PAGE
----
Game Career Guide is part of the Informa Tech Division of Informa PLC

This site is operated by a business or businesses owned by Informa PLC and all copyright resides with them. Informa PLC's registered office is 5 Howick Place, London SW1P 1WG. Registered in England and Wales. Number 8860726.


Get the latest Education e-news
 
  • Results from the Game Design Challenge: One More Lemming

    [11.06.08]
    - Manveer Heir and GameCareerGuide.com staff

  • Honorable Mentions

    Nicolas Jungblut, .Net Developer and Game Design Hobbyist, Buenos Aires, Cannon Lemming

    Nguyen Tran, Software Developer and aspiring Game Designer/Programmer, Crossing Guard Lemming

    Frank Wisnes, Freelance Game Designer, Tosser
     
    A challenge like this is very difficult for a few reasons. Most of the current lemmings designed can handle the tasks the game gives you. If you create a lemming that is too specific, it won't have enough uses. A lemming that is too generic has probably already been created. Still, there were many interesting and genuinely funny entries that made judging difficult.

    When judging the entries, we looked for a few things. Was the lemming type extensible to many different types of puzzles? Did the lemming type offer something new or different to the game? Did the lemming type fit the Lemmings universe (a pimp lemming, no matter how funny it is -- and it was -- just doesn't fit).

    As the challenge originally stated, your explanation would go a long way too, and many of you took great care to explain how the lemming would be used in a puzzle situation. Thinking about how to practically implement your idea into the game, instead of designing in a vacuum, is a valuable tool for any designer.

    There were some common themes of ideas that people came up with as well. Many cannons and catapult lemmings were suggested, which would toss lemmings to new heights and distances. A number of entries suggested lemmings that would distract or stun the other lemmings for a moment, as a way of buying time for the player before some poor lemmings fell to their death. But three entries inched their way beyond these frequently suggested ideas. The honorable mentions this week will highlight some of the artwork that was submitted. As always, a diagram or quick sketch also can go a long way to support and give concrete meaning to one's ideas.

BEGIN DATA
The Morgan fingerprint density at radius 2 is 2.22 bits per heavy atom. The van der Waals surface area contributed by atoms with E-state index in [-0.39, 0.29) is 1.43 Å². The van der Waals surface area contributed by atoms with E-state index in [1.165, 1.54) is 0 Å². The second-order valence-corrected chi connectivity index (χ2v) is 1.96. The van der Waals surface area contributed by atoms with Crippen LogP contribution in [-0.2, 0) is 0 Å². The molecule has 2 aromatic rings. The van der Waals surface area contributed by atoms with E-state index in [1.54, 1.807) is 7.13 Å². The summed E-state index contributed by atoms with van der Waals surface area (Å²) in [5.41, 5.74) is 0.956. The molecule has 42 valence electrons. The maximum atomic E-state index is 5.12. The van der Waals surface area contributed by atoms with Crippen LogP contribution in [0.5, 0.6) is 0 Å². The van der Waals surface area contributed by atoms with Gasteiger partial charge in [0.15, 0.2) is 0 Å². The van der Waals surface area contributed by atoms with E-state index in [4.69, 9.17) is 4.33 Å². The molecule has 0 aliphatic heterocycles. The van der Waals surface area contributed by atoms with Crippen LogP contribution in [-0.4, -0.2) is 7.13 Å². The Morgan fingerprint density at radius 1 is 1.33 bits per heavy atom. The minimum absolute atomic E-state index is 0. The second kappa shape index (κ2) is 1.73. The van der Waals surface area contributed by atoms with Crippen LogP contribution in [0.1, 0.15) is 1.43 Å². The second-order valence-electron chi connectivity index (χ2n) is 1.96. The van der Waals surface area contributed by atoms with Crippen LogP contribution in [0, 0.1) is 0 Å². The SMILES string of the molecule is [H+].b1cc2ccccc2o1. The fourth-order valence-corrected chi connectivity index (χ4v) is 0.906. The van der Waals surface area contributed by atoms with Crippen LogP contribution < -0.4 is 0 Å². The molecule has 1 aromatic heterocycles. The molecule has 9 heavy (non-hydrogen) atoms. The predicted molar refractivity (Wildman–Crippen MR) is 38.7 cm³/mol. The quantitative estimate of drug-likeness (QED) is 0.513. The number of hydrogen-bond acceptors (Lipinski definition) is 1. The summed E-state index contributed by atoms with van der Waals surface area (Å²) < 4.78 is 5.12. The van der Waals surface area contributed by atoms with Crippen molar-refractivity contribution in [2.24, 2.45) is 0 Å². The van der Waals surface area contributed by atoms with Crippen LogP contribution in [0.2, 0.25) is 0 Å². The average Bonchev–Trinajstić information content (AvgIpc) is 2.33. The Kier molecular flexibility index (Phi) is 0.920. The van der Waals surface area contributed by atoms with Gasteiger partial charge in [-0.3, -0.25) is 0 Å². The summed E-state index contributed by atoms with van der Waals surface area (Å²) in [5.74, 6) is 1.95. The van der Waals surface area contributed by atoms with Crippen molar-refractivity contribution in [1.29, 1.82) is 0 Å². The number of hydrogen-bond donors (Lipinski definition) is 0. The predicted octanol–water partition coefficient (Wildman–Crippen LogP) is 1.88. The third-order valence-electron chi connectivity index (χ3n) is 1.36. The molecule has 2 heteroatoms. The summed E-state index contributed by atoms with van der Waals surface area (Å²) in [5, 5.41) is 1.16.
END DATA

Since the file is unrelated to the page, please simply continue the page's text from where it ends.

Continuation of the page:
Best Entries
    Dean Ray Johnson, The Whistleblower
    (see page 2)
    The Whistleblower lemming makes all the lemmings do an about-face. Using this lemming will require extreme planning and strategy, and because it also fits perfectly well with all the other existing lemming roles, we name it first place in this challenge.

    Mark Hong, Game Development Student at Flashpoint Academy, Chicago, Breeder (see page 3)
    Mark Hong's Breeder lemmings create pint-sized offspring who are small enough to fit into tight spaces, where other lemmings could not go. This solution quickly and elegantly opens additional spaces for gameplay and puzzle-solving, thereby increasing the difficulty level of the game.

    Theo Brinkman, Westwood College Online, Pusher
    (see page 4)
    A Pusher lemming fits well in the lemming universe because once given a job, the lemming will do that job blindly until given another job or until the job becomes impossible (or death). It's easy to see how a Pusher has good gameplay balance, sometimes contributing to success in the level, and sometimes inadvertently creating a new problem to solve.

    Honorable Mentions
    See the artwork on page 5.

Comments

comments powered by Disqus